When we first started working to save the farm, on top of farm work, fundraising and community outreach, I contacted local news papers, radio shows, and larger organizations to try and get the word out as far as possible. It is hard to ask for help. There is a lot of shame, and fear of rejection that can come with being vulnerable. But, in order for people to help- they have to know you need help. So I put our story out into the universe every chance I could get.

One of the organizations I reached out to was Mother Earth News Magazine. We have subscribed to M. E. N. for years, and love getting each new edition to see the next DIY projects, farm tips and self-sufficient projects. I emailed an editor and asked if they would be interested in publishing a story about our work to save the family farm- at the time the were not able to publish our story.

Things got busy- busier than busy- and I forgot all about my request, and the rejection.

Last month I was contacted by the Blogging Coordinator from Mother Earth News Blog and asked if I would be interested in writing monthly articles for their on-line readers. Because of the global health and economic crises more people were turning to M.E.N for homesteading, gardening and sustainability tips- they needed more writers to fill the need. I was honored, and I accepted!

Here is a link to my first article, from April 2020, about honeybee propolis and its benefits for bees and humans:

https://www.motherearthnews.com/natural-health/medicinal-bee-propolis-zbcz2004?fbclid=IwAR1jQ51iN0A7Gmc9B3OQBnVrLhGpHeXU1bWHRT164qYQW7_MZGFQFid5Lbs

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As always, thank you for reading- and for being part of our farm family <3

Yes. This IS a blog about a toilet. And so much more. 

For nearly six years we have been living with a toilet that needed a pot of water poured into the bowl to get it to flush. Things that humans put in toilets are not things we wish to spend lingering time with, patiently waiting for the extra pot of water to do its job. Nobody’s got time for that shit. Literally. Not the greatest- a disgusting frustration- and an uncomfortable obstacle to have to explain to house guests. Not to mention the appalling amount of water wasted with each pot-full.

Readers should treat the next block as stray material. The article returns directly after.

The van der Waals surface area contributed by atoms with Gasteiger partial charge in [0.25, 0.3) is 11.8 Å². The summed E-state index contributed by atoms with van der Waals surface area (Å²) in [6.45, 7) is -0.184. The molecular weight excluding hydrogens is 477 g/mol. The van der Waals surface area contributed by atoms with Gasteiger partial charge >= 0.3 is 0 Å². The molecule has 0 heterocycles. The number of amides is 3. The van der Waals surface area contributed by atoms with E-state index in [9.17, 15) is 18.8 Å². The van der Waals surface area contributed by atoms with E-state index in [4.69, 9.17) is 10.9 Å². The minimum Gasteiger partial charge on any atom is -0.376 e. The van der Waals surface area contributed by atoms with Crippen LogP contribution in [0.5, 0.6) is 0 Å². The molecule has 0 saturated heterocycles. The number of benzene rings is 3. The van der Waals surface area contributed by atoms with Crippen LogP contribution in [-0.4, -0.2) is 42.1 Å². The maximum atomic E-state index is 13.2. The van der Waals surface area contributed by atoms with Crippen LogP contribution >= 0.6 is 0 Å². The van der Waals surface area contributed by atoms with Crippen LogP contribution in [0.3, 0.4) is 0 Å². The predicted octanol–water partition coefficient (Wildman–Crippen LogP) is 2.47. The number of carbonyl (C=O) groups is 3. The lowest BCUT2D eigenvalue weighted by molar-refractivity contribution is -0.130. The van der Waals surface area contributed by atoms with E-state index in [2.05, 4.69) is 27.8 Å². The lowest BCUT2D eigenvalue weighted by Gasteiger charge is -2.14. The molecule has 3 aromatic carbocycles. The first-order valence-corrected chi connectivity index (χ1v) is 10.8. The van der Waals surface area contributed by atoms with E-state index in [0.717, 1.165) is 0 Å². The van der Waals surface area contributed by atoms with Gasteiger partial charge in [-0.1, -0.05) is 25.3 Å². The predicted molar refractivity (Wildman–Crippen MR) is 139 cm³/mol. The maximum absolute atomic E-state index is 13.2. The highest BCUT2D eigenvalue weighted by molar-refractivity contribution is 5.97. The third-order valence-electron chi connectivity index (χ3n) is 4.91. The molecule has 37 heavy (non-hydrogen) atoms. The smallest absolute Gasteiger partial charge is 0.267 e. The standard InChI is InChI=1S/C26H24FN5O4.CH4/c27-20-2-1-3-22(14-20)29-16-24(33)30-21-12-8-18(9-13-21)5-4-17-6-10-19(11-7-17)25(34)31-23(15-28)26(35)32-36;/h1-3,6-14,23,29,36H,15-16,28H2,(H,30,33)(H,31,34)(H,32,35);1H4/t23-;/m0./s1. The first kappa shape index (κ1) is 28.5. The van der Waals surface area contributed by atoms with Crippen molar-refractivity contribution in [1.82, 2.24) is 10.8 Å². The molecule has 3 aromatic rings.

This toilet became a metaphor for every obstacle working against us in creating the sustainable, low stress life we aim to live. It needed to go. 

IMG_0798This old aluminum pot lived beside the toilet for almost a decade and needed to be filled in the sink and poured in the bowl with just the right timing for the toilet to flush 

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A hand-made sign lived above the toilet with directions for house guests on how to use the toilet water pot system for flushing.

Trying to solve this problem- we bought a new toilet as a Christmas gift for Chris’ Dad in 2016. But he became sick quickly that winter and we did not have time to install it while caring for him in his last months. The brand new toilet sat in a box, taunting us, for nearly three years.

Chris’ Dad built this house in the early 1980’s. Chris grew up here- his heights measured on the kitchen door jam. It is more than just a house to us- it is a home. Despite all the cracks, messes and broken bits, it is our home. After purchasing the family land in 2019 and coming to an agreement about purchase of the house we are FINALLY allowed to start making needed repairs. The toilet was first on our list!

This weekend we finally decided to tackle our toilet problem. No more disgusting, broken latrine. No more wasted water. No more water pot for Olsen Farm!! What we thought would be an easy project turned out to be much more involved after finding the subfloor rotted, and the sewer pipe needing repair as well. After six hours and lots of help from our friends (THANK YOU Jere and Paul!) our brand new toilet is fully installed and functioning- no pot necessary.

IMG_2301Our brand new low-flush toilet, completely installed! Dreams do come true!! 

The house needs many costly repairs, this toilet is only a small piece of what we will need to fix in the coming months and years. The toilet water pot has been retired, and the old toilet is in the yard with a R.I.P sign. Replacing a toilet may seem like a small victory, but it is one that signifies obstacles we have overcome and we will be celebrating! 

There are two farm dumps on our 28 acres, one far back in the woods from the very early years settlers lived here and one more recent, closer to the house we currently live in. It was common practice for farms and homesteads to have a ‘dump’ on the property (and in many places, still is common practice) where all the no-longer-useful things would be put out of sight. The lasting impact on the land from being ridden with chemicals, glass and rusty metal was not something on anyones mind.

Since purchasing the family land in October 2019, we have begun the long process of digging out broken glass, rusty metal, dishes, old tires and unidentifiable trash from our farm dumps to reclaim the forest and re-build healthy ecosystems.